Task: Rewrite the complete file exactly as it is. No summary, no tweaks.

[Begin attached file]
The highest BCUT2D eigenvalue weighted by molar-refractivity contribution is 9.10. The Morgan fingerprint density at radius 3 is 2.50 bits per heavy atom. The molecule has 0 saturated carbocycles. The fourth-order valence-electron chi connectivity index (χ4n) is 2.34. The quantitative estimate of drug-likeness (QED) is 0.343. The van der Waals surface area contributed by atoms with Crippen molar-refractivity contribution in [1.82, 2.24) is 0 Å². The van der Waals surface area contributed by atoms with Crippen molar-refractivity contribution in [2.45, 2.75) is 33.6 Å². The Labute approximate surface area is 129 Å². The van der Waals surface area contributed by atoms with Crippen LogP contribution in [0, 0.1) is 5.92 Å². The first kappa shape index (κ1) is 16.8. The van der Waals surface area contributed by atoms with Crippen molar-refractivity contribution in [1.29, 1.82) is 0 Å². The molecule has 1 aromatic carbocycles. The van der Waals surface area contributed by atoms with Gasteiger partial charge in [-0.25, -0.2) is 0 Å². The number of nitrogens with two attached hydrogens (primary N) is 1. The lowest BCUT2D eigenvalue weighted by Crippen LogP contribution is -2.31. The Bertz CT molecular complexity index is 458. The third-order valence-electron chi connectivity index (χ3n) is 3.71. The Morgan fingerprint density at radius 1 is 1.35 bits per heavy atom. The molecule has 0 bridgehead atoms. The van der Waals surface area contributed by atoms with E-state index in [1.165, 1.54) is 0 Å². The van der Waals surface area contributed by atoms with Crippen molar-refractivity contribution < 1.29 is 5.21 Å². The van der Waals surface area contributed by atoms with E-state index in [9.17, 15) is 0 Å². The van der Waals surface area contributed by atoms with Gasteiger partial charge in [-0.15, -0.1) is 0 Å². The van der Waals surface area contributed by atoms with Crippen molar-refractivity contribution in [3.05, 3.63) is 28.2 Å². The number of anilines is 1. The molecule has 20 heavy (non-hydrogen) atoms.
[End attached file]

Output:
The highest BCUT2D eigenvalue weighted by molar-refractivity contribution is 9.10. The Morgan fingerprint density at radius 3 is 2.50 bits per heavy atom. The molecule has 0 saturated carbocycles. The fourth-order valence-electron chi connectivity index (χ4n) is 2.34. The quantitative estimate of drug-likeness (QED) is 0.343. The van der Waals surface area contributed by atoms with Crippen molar-refractivity contribution in [1.82, 2.24) is 0 Å². The van der Waals surface area contributed by atoms with Crippen molar-refractivity contribution in [2.45, 2.75) is 33.6 Å². The Labute approximate surface area is 129 Å². The van der Waals surface area contributed by atoms with Crippen LogP contribution in [0, 0.1) is 5.92 Å². The first kappa shape index (κ1) is 16.8. The van der Waals surface area contributed by atoms with Crippen molar-refractivity contribution in [1.29, 1.82) is 0 Å². The molecule has 1 aromatic carbocycles. The van der Waals surface area contributed by atoms with Gasteiger partial charge in [-0.25, -0.2) is 0 Å². The number of nitrogens with two attached hydrogens (primary N) is 1. The lowest BCUT2D eigenvalue weighted by Crippen LogP contribution is -2.31. The Bertz CT molecular complexity index is 458. The third-order valence-electron chi connectivity index (χ3n) is 3.71. The Morgan fingerprint density at radius 1 is 1.35 bits per heavy atom. The molecule has 0 bridgehead atoms. The van der Waals surface area contributed by atoms with E-state index in [1.165, 1.54) is 0 Å². The van der Waals surface area contributed by atoms with Crippen molar-refractivity contribution < 1.29 is 5.21 Å². The van der Waals surface area contributed by atoms with E-state index in [9.17, 15) is 0 Å². The van der Waals surface area contributed by atoms with Gasteiger partial charge in [-0.15, -0.1) is 0 Å². The van der Waals surface area contributed by atoms with Crippen molar-refractivity contribution in [3.05, 3.63) is 28.2 Å². The number of anilines is 1. The molecule has 20 heavy (non-hydrogen) atoms.